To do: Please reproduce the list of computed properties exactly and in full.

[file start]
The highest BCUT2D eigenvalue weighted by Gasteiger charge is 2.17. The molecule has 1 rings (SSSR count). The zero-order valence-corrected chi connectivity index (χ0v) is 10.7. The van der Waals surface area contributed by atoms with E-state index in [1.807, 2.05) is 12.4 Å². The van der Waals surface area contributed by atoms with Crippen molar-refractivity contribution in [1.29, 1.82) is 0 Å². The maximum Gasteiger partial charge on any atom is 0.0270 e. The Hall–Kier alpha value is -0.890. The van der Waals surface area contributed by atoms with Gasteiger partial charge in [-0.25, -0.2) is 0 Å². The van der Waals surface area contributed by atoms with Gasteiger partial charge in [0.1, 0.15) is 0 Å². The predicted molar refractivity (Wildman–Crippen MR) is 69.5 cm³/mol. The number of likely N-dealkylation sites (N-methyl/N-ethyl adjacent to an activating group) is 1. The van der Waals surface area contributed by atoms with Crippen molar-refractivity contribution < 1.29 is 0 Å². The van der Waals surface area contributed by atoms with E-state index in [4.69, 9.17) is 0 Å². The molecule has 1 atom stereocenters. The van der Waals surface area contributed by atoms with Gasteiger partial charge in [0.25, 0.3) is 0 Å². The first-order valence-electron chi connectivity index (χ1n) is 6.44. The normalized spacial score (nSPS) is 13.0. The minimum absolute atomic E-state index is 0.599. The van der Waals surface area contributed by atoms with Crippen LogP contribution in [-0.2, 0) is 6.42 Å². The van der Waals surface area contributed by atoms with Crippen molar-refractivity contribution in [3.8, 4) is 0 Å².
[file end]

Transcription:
The highest BCUT2D eigenvalue weighted by Gasteiger charge is 2.17. The molecule has 1 rings (SSSR count). The zero-order valence-corrected chi connectivity index (χ0v) is 10.7. The van der Waals surface area contributed by atoms with E-state index in [1.807, 2.05) is 12.4 Å². The van der Waals surface area contributed by atoms with Crippen molar-refractivity contribution in [1.29, 1.82) is 0 Å². The maximum Gasteiger partial charge on any atom is 0.0270 e. The Hall–Kier alpha value is -0.890. The van der Waals surface area contributed by atoms with Gasteiger partial charge in [-0.25, -0.2) is 0 Å². The van der Waals surface area contributed by atoms with Gasteiger partial charge in [0.1, 0.15) is 0 Å². The predicted molar refractivity (Wildman–Crippen MR) is 69.5 cm³/mol. The number of likely N-dealkylation sites (N-methyl/N-ethyl adjacent to an activating group) is 1. The van der Waals surface area contributed by atoms with Crippen molar-refractivity contribution < 1.29 is 0 Å². The van der Waals surface area contributed by atoms with E-state index in [4.69, 9.17) is 0 Å². The molecule has 1 atom stereocenters. The van der Waals surface area contributed by atoms with Gasteiger partial charge in [0.25, 0.3) is 0 Å². The first-order valence-electron chi connectivity index (χ1n) is 6.44. The normalized spacial score (nSPS) is 13.0. The minimum absolute atomic E-state index is 0.599. The van der Waals surface area contributed by atoms with Crippen LogP contribution in [-0.2, 0) is 6.42 Å². The van der Waals surface area contributed by atoms with Crippen molar-refractivity contribution in [3.8, 4) is 0 Å².